High Point Furniture Market: A Designer’s Haven
Tips for consumers on trends and those all-important finishing touches
By Sandra Meineke
For years the biannual High Point Furniture Market in High Point, North Carolina, has been populated primarily by furniture manufacturers and dealers with a few fabric manufacturers and accessory designers thrown in.
But with the advent of new consumer needs and new marketing techniques including — consumer decisions to accessorize the furniture they already have instead of redoing entire rooms, furniture manufacturers’ presentation of full fleshed-out showrooms at market, and a concentrated effort by High Point Market itself to reach out to designers — interior designers are rediscovering the market as a place to glean ideas, make contacts and educate themselves about the latest trends.
Some of those designers who attended the Fall Market, spoke out about what they learned from participating last fall, what they expect to see this month at Spring Market, tips for consumers and why they will keep coming back.
Lisa Ferguson, principal of Lisa Ferguson Interior Design, kept hearing a single phrase — “It’s not just about the furniture” — at last October’s market. “Since I hadn’t been to the High Point Market to source furnishings for client projects in years, I was blown away to find meaty seminars geared towards growing our design businesses, and to hear manufacturers going on and on about how designers have kept them in business over the last few years. I do believe there has been a major shift and we are moving more and more towards win-win collaborations.”
Jennifer Brouwer, principal of Jennifer Brouwer Designs, found the market to be a designer’s dream for accessories. “What are accessories, and do you really need them to complete the look of your home? In a word, YES! Accessories are the finishing touches of color, texture and shape that impact your décor. They reflect your style philosophy and pull your other décor selections together.” Brouwer anticipates more forward-thinking designs this month than at any previous exhibition.➝
Kati Curtis, principal of Nirmada, says, “After attending ‘What’s New What’s Next’ in New York City, I was happy to see that pattern craft and color are trends that are here to stay. Minimalistic interiors might look great in magazines, but people seem to want comfort and meaning in their homes.”
The Next Big Color Trend
Julieann Covino, a High Point Market Style Spotter, gives her take on the next big color trend to hit home furnishings. “It’s a fact homeowners are in a much more optimistic mood these days, and I wonder if all the yellow from the Spring 2012 runways has encouraged the new mood. Yellow can’t help itself; the color is an instant mood enhancer. Last year we witnessed yellow toned down by gray, but for  we see yellow as more of a citron that commands the attention of a room. Paired with the ‘it’ color of the year, Tangerine Tango, well, you would have a vacation in a room scheme.” Covino says the first place homeowners “test run” a new color is always in accents, and market will be delivering lots of sunny accessories in their displays this month.
Interior designer Jamie Beckwith teaches her clients how to select accessories for a space. “The paint is dry, the drapery is hung, and the furniture is placed. Why does it feel unfinished? Because it is unfinished!” Beckwith believes every space – whether traditional or contemporary – needs accessories. “Books, lamps, curiosities, pillows, framed photos and architectural antiques are all required to make a space feel like a home.” Beckwith’s tips to consumers include:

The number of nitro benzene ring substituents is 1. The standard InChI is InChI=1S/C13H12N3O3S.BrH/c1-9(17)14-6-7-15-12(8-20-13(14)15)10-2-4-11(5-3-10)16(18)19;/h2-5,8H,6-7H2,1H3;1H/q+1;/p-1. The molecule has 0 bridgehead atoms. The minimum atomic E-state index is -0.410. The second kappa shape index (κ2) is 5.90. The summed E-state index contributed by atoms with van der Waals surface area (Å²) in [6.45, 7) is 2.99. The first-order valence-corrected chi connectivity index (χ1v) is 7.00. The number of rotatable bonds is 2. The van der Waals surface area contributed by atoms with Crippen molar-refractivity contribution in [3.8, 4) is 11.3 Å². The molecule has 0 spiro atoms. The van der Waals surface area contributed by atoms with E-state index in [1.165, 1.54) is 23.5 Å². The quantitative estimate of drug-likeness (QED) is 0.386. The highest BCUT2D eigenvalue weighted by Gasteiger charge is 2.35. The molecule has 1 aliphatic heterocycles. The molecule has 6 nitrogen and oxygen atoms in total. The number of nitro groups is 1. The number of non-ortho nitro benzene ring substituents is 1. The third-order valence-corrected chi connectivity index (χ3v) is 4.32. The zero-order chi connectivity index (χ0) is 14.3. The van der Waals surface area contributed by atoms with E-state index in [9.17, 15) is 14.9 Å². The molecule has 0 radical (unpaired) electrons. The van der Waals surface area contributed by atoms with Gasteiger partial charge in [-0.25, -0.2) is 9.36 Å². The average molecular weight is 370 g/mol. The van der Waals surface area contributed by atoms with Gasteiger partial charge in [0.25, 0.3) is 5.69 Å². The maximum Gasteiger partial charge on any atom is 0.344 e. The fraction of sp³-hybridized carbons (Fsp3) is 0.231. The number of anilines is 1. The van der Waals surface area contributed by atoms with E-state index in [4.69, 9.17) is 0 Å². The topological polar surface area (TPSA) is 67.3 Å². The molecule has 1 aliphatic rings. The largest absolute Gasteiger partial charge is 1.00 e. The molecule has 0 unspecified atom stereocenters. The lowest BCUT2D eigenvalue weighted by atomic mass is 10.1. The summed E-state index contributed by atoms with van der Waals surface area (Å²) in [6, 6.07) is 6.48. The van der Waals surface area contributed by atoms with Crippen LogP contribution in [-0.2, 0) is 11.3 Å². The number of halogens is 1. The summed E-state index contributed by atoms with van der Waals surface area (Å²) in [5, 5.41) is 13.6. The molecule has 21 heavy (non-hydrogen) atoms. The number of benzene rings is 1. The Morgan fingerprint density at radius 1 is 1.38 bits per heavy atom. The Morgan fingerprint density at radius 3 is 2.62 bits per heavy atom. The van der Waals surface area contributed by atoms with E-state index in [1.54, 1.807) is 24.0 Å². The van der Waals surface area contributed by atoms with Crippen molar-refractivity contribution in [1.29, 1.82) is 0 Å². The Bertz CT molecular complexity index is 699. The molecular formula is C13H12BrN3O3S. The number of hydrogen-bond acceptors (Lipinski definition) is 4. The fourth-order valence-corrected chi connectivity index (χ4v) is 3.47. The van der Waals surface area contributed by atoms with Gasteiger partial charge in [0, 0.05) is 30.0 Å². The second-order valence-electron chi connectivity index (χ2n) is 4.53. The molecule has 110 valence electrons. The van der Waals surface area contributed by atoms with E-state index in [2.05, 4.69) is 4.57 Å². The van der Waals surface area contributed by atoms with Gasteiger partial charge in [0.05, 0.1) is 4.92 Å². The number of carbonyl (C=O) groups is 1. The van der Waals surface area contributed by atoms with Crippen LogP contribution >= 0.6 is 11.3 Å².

• Always buy what you love
• An item with a story or past is always more interesting than something brand new with 50 more lined up behind it
• Accessories need not be expensive
• Odd numbers of pieces seem to feel more balanced than an even number of accessories placed on a table
• Don’t forget to use functional items. Beautiful cut crystal for holding snacks or nuts, lamps that are not only beautiful but provide ample lighting for reading, and lush, green plants that keep the interior air clean are functional accessories.
Reflections of Your Personality
Curtis, a designer who mentors other designers, focuses on mixing styles. “There’s got to be something more to design than just matching. Your interior should speak to your personality, lifestyle, taste, habits and most importantly your heart.” Here are some easy ways Curtis suggests to create something that’s totally curated just for you.
• Add an item that doesn’t match everything else
• Mix furniture styles
• Don’t match wood finishes
• Do mix old and new
• Select artwork because it speaks to you, not for the color.
• Most importantly, have a sense of humor
“Nothing’s more uncomfortable than a space you’re afraid to sit down in, and nothing’s more boring than a living room that looks like a furniture showroom. Decorating should be fun; never take yourself too seriously.”
On mixing patterns and colors, Curtis says the key is balance. “Complimentary color schemes are always pleasing to the eye, but make sure saturated colors are slightly muted so your scheme is not too overwhelming.” She advises mixing masculine and feminine elements for balance and when selecting textiles for a room, use a solid fabric for major elements and use pattern on smaller pieces to add interest and tie all of the colors together.
If you want to make sure your designer is up on the latest in tips, trends and training, ask him/her if they’ve been to Market lately? Not only does it benefit the designer, but the trickle down effect will benefit you, too.